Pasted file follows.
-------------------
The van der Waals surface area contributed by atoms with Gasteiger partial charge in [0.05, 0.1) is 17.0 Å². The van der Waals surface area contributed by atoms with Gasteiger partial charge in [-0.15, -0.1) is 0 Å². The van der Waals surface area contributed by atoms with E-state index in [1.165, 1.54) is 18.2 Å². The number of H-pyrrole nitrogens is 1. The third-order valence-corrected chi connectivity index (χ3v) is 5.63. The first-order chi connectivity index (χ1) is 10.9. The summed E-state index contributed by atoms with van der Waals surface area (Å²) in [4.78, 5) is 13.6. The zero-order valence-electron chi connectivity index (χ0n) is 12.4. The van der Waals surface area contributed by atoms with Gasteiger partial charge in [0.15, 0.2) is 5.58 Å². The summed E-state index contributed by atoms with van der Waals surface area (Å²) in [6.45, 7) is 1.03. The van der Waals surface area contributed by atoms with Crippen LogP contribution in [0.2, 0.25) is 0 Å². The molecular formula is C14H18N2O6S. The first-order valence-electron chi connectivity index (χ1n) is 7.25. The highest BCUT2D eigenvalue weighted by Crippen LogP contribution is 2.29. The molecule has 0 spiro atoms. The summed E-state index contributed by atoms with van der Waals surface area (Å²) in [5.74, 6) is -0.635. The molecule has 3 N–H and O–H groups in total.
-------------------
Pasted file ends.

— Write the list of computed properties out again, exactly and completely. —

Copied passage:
The van der Waals surface area contributed by atoms with Gasteiger partial charge in [0.05, 0.1) is 17.0 Å². The van der Waals surface area contributed by atoms with Gasteiger partial charge in [-0.15, -0.1) is 0 Å². The van der Waals surface area contributed by atoms with E-state index in [1.165, 1.54) is 18.2 Å². The number of H-pyrrole nitrogens is 1. The third-order valence-corrected chi connectivity index (χ3v) is 5.63. The first-order chi connectivity index (χ1) is 10.9. The summed E-state index contributed by atoms with van der Waals surface area (Å²) in [4.78, 5) is 13.6. The zero-order valence-electron chi connectivity index (χ0n) is 12.4. The van der Waals surface area contributed by atoms with Gasteiger partial charge in [0.15, 0.2) is 5.58 Å². The summed E-state index contributed by atoms with van der Waals surface area (Å²) in [6.45, 7) is 1.03. The van der Waals surface area contributed by atoms with Crippen LogP contribution in [0.2, 0.25) is 0 Å². The molecular formula is C14H18N2O6S. The first-order valence-electron chi connectivity index (χ1n) is 7.25. The highest BCUT2D eigenvalue weighted by Crippen LogP contribution is 2.29. The molecule has 0 spiro atoms. The summed E-state index contributed by atoms with van der Waals surface area (Å²) in [5.74, 6) is -0.635. The molecule has 3 N–H and O–H groups in total.